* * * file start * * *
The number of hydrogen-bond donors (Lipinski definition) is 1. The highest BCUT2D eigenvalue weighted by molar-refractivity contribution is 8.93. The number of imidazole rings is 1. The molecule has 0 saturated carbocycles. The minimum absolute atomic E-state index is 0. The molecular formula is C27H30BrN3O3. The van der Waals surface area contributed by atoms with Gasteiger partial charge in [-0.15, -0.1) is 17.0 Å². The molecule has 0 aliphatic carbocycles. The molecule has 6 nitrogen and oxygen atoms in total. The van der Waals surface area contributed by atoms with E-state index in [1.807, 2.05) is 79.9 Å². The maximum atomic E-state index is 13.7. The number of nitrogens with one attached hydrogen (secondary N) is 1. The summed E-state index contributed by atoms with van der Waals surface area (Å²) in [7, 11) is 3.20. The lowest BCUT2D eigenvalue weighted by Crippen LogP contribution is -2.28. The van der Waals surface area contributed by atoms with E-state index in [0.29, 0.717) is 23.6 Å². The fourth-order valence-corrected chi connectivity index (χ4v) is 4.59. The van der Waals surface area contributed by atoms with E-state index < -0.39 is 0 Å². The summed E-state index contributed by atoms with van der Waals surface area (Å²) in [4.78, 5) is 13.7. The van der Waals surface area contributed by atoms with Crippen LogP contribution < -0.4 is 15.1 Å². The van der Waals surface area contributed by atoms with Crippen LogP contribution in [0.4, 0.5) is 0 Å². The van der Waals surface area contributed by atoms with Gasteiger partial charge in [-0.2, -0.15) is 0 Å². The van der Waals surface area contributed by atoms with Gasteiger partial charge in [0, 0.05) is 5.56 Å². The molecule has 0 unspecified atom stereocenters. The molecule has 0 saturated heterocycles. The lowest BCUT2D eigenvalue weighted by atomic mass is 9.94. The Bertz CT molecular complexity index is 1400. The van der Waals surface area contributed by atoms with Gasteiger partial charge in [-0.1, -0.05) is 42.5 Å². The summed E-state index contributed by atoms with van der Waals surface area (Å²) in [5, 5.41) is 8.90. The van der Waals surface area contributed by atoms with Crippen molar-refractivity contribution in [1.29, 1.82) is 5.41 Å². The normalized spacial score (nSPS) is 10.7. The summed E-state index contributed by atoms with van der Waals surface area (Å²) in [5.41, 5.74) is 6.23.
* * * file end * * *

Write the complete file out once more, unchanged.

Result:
The number of hydrogen-bond donors (Lipinski definition) is 1. The highest BCUT2D eigenvalue weighted by molar-refractivity contribution is 8.93. The number of imidazole rings is 1. The molecule has 0 saturated carbocycles. The minimum absolute atomic E-state index is 0. The molecular formula is C27H30BrN3O3. The van der Waals surface area contributed by atoms with Gasteiger partial charge in [-0.15, -0.1) is 17.0 Å². The molecule has 0 aliphatic carbocycles. The molecule has 6 nitrogen and oxygen atoms in total. The van der Waals surface area contributed by atoms with E-state index in [1.807, 2.05) is 79.9 Å². The maximum atomic E-state index is 13.7. The number of nitrogens with one attached hydrogen (secondary N) is 1. The summed E-state index contributed by atoms with van der Waals surface area (Å²) in [7, 11) is 3.20. The lowest BCUT2D eigenvalue weighted by Crippen LogP contribution is -2.28. The van der Waals surface area contributed by atoms with E-state index in [0.29, 0.717) is 23.6 Å². The fourth-order valence-corrected chi connectivity index (χ4v) is 4.59. The van der Waals surface area contributed by atoms with E-state index < -0.39 is 0 Å². The summed E-state index contributed by atoms with van der Waals surface area (Å²) in [4.78, 5) is 13.7. The van der Waals surface area contributed by atoms with Crippen LogP contribution < -0.4 is 15.1 Å². The van der Waals surface area contributed by atoms with Crippen LogP contribution in [0.4, 0.5) is 0 Å². The van der Waals surface area contributed by atoms with Gasteiger partial charge in [-0.2, -0.15) is 0 Å². The van der Waals surface area contributed by atoms with Gasteiger partial charge in [0, 0.05) is 5.56 Å². The molecule has 0 unspecified atom stereocenters. The molecule has 0 saturated heterocycles. The lowest BCUT2D eigenvalue weighted by atomic mass is 9.94. The Bertz CT molecular complexity index is 1400. The van der Waals surface area contributed by atoms with Gasteiger partial charge in [-0.1, -0.05) is 42.5 Å². The summed E-state index contributed by atoms with van der Waals surface area (Å²) in [5, 5.41) is 8.90. The van der Waals surface area contributed by atoms with Crippen molar-refractivity contribution in [1.29, 1.82) is 5.41 Å². The normalized spacial score (nSPS) is 10.7. The summed E-state index contributed by atoms with van der Waals surface area (Å²) in [5.41, 5.74) is 6.23.